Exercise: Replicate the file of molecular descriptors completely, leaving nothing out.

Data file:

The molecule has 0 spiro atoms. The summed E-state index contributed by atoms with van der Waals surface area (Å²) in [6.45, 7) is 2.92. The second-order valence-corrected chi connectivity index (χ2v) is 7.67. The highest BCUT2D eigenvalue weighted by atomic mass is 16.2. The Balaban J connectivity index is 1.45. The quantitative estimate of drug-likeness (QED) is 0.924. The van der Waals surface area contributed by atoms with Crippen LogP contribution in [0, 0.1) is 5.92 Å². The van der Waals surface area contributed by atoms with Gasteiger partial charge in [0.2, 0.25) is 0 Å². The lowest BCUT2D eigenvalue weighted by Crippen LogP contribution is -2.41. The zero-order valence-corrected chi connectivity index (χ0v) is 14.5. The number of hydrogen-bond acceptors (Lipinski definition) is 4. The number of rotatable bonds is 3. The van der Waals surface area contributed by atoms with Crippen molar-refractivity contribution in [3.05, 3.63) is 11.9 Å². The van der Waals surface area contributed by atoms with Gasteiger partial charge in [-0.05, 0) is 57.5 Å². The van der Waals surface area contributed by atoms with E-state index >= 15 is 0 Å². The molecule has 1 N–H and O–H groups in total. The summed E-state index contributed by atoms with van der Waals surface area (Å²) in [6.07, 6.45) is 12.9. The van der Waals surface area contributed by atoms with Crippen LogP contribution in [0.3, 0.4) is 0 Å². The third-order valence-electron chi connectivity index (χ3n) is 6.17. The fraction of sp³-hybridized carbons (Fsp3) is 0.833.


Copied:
The molecule has 0 spiro atoms. The summed E-state index contributed by atoms with van der Waals surface area (Å²) in [6.45, 7) is 2.92. The second-order valence-corrected chi connectivity index (χ2v) is 7.67. The highest BCUT2D eigenvalue weighted by atomic mass is 16.2. The Balaban J connectivity index is 1.45. The quantitative estimate of drug-likeness (QED) is 0.924. The van der Waals surface area contributed by atoms with Crippen LogP contribution in [0, 0.1) is 5.92 Å². The van der Waals surface area contributed by atoms with Gasteiger partial charge in [0.2, 0.25) is 0 Å². The lowest BCUT2D eigenvalue weighted by Crippen LogP contribution is -2.41. The zero-order valence-corrected chi connectivity index (χ0v) is 14.5. The number of hydrogen-bond acceptors (Lipinski definition) is 4. The number of rotatable bonds is 3. The van der Waals surface area contributed by atoms with Crippen molar-refractivity contribution in [3.05, 3.63) is 11.9 Å². The van der Waals surface area contributed by atoms with Gasteiger partial charge in [-0.05, 0) is 57.5 Å². The van der Waals surface area contributed by atoms with E-state index >= 15 is 0 Å². The molecule has 1 N–H and O–H groups in total. The summed E-state index contributed by atoms with van der Waals surface area (Å²) in [6.07, 6.45) is 12.9. The van der Waals surface area contributed by atoms with Crippen LogP contribution in [0.3, 0.4) is 0 Å². The third-order valence-electron chi connectivity index (χ3n) is 6.17. The fraction of sp³-hybridized carbons (Fsp3) is 0.833.